Tuesday, February 23, 2010

Must a Good Review Criticize?

This question's been on my mind for some time now and partly coming from recent discussions on The Speculative Scotsman where negative vs. positive reviews were discussed (here). I needed to get something down now while I have a few halfway coherent thoughts floating around.

Now I ask the question this way because anyone can criticize and therefore a review that criticizes may not always be good. But, to be able to criticize well and believably, one must have some type of knowledge. In addition, we are all fallible humans and therefore there can hardly be any novel that would be "perfect" and averse to criticism. So, criticism could technically be directed at anything.

On the other hand, is it a crime to refuse to find fault if the book is so good that the criticisms would just be pedantic? Do we feel we have to find fault to show that we are knowledgeable and can be trusted? Do readers feel this same way?

Personally, I feel that I respect a review that isn't afraid to criticize a work. Not every novel is for everyone. If a blogger continued to berate anything and everything, then I would think they are trying too hard to find fault. It's a thin line, one that I'm sure gets crossed constantly. I (yes, even I) have been known to give a fully positive review, but I have also given some negative ones. Not that I'm saying this about myself, but should we trust a review more if it is purely positive as long as we know the blogger is willing to give a negative review?

It's almost like standing on the other side of the fence. It's hard to give a negative review full of criticism when everyone finds it positive, but I think it's also hard to give a positive review when everyone finds it negative and then to stand by it.

Yep, that's where I brought it, full circle. Anyway, thanks for baring with my ramblings. It's late and I'm sure I'll wake up in the morning thinking, what the heck was I talking about?!?!


  1. Well criticism doesn't only have to be negative, Bryce. I think a good review should be informative, offer instructive criticism and honest.

  2. @Elfy - very good points. Honesty is the best when it comes down to it. People can tell when you're fake.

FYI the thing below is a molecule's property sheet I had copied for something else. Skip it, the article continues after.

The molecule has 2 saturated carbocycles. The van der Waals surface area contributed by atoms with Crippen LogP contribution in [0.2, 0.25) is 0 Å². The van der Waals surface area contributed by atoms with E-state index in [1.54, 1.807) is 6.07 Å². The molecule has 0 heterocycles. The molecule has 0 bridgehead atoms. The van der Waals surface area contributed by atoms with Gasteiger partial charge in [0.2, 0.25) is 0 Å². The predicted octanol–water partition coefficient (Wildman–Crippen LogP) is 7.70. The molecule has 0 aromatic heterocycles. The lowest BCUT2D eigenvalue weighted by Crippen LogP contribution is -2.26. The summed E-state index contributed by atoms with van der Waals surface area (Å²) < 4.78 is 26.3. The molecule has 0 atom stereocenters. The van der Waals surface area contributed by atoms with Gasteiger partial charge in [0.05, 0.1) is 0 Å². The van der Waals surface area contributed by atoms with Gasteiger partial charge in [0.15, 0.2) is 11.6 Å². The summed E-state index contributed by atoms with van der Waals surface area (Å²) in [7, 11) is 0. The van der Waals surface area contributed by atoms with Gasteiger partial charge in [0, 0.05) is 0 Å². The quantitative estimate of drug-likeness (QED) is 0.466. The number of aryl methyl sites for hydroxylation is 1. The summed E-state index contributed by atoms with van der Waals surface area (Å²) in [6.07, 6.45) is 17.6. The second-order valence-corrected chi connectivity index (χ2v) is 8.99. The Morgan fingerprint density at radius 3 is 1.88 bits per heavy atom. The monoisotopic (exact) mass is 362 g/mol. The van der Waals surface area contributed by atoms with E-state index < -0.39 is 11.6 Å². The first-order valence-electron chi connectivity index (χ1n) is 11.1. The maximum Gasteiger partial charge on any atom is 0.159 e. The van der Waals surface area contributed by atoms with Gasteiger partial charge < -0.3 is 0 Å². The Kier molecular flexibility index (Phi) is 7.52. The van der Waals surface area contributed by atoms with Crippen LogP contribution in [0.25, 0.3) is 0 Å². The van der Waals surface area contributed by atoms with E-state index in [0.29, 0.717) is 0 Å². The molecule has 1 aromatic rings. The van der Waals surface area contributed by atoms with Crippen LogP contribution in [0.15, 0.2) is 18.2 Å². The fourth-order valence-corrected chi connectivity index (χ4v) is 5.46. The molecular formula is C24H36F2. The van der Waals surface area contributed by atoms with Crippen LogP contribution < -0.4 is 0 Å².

3. I find this a really interesting question, both the points you've made and the original discussions over on Niall's blog. Having written a couple of less than glowing reviews recently, I do find myself wondering about the value of negative reviews. I do find it mildly distressing that negative reviews seem to encourage more responses.

    As a reviewer, you can do no more than be honest and present a balanced view. Whether that involves telling the world that the book was just not for you, even though the rest of the people who have reviewed it loved it, or whether it involves going into detail about why you think a book is bad.

    One tip I was handed by the lovely Kat Hooper is that, if you are going to embark on a negative review, your best option is to at least offer some positive points before ripping into everything that is bad. This not only gives a reader of your review more perspective, but it also encourages others (including the author) to take on board the negative points since you have shown yourself to be more objective.

    Also, never just say that a book is bad. Be prepared to offer reasons as to why this is so. For example, if the 1st person narrative style is not to your tastes, let people know because they might actually prefer books written in that style and hence seek it out, whereas they might not have done if you'd just said the book was bad.

    Those were just a couple of idle thoughts on the topic - definitely something worth discussing!

  4. I think you need to read the whole book before you review it. If I don't like a book I stop reading it. Therefore I will never write a negative review.
    In former times I read every book until the end. But nowadays I don't want to waste my time.